Preserving the Past in the Digital Age Is Still a Massive Headache
When the greatest archive of the ancient world, the Library of Alexandria, was destroyed, all it’s precious resources disappeared.
That’s certainly the way most people think of the vandalization that ravaged the world-renowned collection in 391 A.D. The truth, however, is more complicated with echoes that reverberate from the days when “data storage” was on papyrus scrolls to the multiterabyte cosmos of the cloud.
See if this sounds familiar. By the time the Alexandria library was set ablaze the institution had been in decline for centuries, victimized by anti-intellectual purges, administrative infighting and resignations, lack of funding, falling membership, and the need for more secure storage space. As a result, by the time the fatal fire was lit, the majority of the Alexandria Library collection had already been dispersed (probably sold off) to other institutions around the Mediterranean.
Technology has not made the problem any easier. Modern digital storage is still expensive and data and audio/video can be lost when older websites are no longer technologically supported, when links become corrupted, when budgets run out, when new technology renders older storage systems obsolete, and much more. Our information and cultural history may not be as secure as we believe it to be.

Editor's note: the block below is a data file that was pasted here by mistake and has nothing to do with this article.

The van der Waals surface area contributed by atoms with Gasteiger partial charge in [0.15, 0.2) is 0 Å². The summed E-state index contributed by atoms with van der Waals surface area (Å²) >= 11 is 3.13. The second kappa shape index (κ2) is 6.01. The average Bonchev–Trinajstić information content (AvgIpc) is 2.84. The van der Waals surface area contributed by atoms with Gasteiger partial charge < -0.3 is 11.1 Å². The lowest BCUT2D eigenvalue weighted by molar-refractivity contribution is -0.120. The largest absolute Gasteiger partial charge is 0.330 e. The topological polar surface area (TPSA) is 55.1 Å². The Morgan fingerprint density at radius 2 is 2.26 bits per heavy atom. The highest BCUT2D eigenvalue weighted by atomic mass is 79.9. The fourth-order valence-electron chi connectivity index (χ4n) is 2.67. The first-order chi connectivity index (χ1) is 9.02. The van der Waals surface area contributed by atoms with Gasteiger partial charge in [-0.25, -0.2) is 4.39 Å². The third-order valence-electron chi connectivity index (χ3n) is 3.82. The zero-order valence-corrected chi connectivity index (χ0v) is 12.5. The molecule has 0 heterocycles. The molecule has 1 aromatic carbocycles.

To understand the issues facing archivists today, I spoke with several experts on the subject: Charles Amirkhanian, long-time producer for Pacifica Radio station KPFA and co-founder (with Jim Newman), in 1993, of the new and experimental music organization Other Minds; Indian music scholar and performer Jody Cormack, archive assistant for the World Music Archives at Wesleyan University in Middletown, Connecticut; and Robert Chehoski, manager of the Media Management Archive for Bay Area educational television station KQED and KQED FM. —Jim Farber
Click here to read complete article in San Francisco Classical Voice
Photo: a tape library at KPFA